“Especially in the last few years, we’ve seen an explosion of life sciences, pharmaceutical, and biotech work.”
The region’s academic roots have allowed for much more than just the technology sector to emerge and thrive. William Perkins adds “tied to the universities in the area are the hospitals, research institutions, and the general healthcare complexes. The research in those institutions is amazing and has given birth to many exciting life science and biotech start-ups.” Sarah Gagan notices that “especially in the last few years, we’ve seen an explosion of life sciences, pharmaceutical, and biotech work. There’s really a fantastic opportunity for lawyers who are interested in working with disrupters to come to Boston.” Dan Mummery even recalls that “life sciences partners said last year  was the busiest year they ever had – deal activity was just off the hook. Even now, if you look at the funding and investment, it continues to be an insatiable space.”
But even before the pandemic, the Greater Boston area has long had a thriving life sciences scene. Take Kendall Square – considered the ‘epicenter’ of biotech in both Boston and the US more broadly. The space is dense with firms of all stages, from start-ups with hopeful new ideas, through to biotech giants at the forefront of their field. “Particularly if your focus is on the razor's edge type of innovations in healthtech or biotech, the infrastructure and capital coming out of Boston (and Cambridge) are cultivating a thriving ecosystem, in which you can grow a company more slowly and without a lot of the pressures that come from being in NYC or the Bay Area,” Tad Gruman explains. The pandemic has also led to a significant increase in funding in the area, making it an even more opportune time to delve into a career in the sector. Given its current prominence, many attorneys touch on life sciences and biotech in their practices, even if it isn’t their main focus. For instance, William Perkins notes that “for me, technology means half pure technology, and half life sciences/biotechnology. I work at all stages, and my clients tend to be companies as opposed to the investment firm side. I represent start-ups from their origins – the founders in their proverbial garages – through growth stage venture financing, and then exits (be that IPOs or the sale of the business in a transaction).” Indeed, Marna Pattaropong, who is a partner at Gunderson, made the conscious decision to return to Boston for her legal career partly because she “liked that there was a lot of life sciences work here – I did research as an undergraduate in life sciences, so I thought that having a practice that would likely involve both life sciences and technology would be great.”
The combination of academics, talent, and innovation is a certainly good start, but the final ingredient for successful businesses is finance. Luckily, Boston is also home to a high number of private equity and venture capital funds (including Bain Capital and Advent International – two of the world’s top ten PE firms) which feed into each of the aforementioned industries. At Gunderson, Marna Pattaropong notes: “We have a large fund formation group and work with more than 450 venture capital and growth equity firms. In the financial sector, Boston has a large active and collaborative venture capital community.”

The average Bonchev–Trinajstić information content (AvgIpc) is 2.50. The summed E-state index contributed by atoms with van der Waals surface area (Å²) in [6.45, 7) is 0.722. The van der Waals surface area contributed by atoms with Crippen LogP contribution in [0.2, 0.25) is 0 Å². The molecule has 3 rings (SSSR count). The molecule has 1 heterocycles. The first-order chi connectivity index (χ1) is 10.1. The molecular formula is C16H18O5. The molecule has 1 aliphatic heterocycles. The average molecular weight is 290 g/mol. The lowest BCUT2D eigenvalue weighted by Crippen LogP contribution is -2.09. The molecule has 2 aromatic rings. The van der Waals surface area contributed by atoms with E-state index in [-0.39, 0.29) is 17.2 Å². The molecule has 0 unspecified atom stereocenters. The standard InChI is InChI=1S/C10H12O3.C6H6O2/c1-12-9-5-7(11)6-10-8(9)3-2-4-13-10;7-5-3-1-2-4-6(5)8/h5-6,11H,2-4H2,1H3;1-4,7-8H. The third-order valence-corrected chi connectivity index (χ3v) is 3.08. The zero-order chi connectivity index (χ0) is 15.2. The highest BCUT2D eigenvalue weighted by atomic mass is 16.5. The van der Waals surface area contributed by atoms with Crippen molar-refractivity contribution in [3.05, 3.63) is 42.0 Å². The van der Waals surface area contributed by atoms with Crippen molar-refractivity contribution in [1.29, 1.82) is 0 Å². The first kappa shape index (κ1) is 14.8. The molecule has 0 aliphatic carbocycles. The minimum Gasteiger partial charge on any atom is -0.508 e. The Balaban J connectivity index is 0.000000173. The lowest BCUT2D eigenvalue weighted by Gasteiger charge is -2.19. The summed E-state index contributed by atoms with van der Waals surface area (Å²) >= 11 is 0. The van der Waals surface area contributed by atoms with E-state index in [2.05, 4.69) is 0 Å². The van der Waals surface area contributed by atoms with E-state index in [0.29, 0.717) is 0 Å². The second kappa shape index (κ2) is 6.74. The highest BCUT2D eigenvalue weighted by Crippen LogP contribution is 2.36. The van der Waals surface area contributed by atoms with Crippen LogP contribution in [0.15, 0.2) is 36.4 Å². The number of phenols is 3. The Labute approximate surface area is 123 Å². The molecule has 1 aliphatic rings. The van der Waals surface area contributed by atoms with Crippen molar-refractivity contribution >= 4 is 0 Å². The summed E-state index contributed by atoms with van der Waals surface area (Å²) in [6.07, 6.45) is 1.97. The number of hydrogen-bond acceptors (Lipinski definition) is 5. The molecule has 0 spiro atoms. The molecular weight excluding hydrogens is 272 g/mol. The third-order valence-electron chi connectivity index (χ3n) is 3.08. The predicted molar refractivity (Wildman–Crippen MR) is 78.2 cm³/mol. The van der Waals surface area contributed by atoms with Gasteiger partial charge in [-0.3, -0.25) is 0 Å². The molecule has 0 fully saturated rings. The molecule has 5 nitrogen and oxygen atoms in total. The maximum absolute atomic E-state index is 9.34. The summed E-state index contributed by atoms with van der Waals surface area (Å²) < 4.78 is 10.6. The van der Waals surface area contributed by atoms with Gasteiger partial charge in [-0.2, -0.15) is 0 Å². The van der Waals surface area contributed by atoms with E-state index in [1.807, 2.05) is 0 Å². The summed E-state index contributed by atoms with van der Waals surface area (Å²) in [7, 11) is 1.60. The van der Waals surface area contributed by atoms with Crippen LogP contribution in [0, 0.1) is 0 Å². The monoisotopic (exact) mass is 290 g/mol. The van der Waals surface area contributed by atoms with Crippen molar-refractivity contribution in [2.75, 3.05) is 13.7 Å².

BigLaw the Boston way
With all these businesses laying roots in Boston, it makes the area an incredibly fertile ground for law firms of all shapes and sizes. Some are natives to the area with rich histories and long-standing ties to Boston, such as Ropes & Gray, Goodwin, and Mintz. Others, while not headquartered in Boston, clocked on to the area’s potential and set up offices there. Francis Kelly highlights that “a lot of our traditional bread and butter firms like Wilson Sonsini, Gunderson, Latham etc. have offices in Boston. Their headcount might be a little smaller and they’re not as dominant in that region as the Ropes and Goodwins of the world, but because the firms see so much value in serving life sciences, biotech and SaaS clients in Boston, we’ve seen a lot of growth out of our clients in that region.” Indeed, Sarah Gagan, who moved to Latham & Watkins’ Boston base in 2012, recalls that “Latham already had a really well-established emerging companies practice, and they were going to build that further in Boston. It was compelling to work with sophisticated technology companies as well as start-ups, many of which came out of the wonderful research institutions in Boston. I’m also fortunate in that my firm’s tech practice is one of the few in the world with a global presence, which allows us to provide local clients with unmatched resources and opportunity to grow their business worldwide.” Marna Pattaropong, who is a partner in the Licensing, Strategic Partnering & Commercial Transactions group in Gunderson’s Boston office, estimates that “I spend about 80% of my time working with company clients, helping them with licensing issues, strategic partnerships, and other commercial transactions. The other 20% involves helping investor clients with the various things they’re considering – for example, helping advise one of their portfolio companies through a big transaction or thinking through how recent case law may impact their portfolio companies or investment strategy.”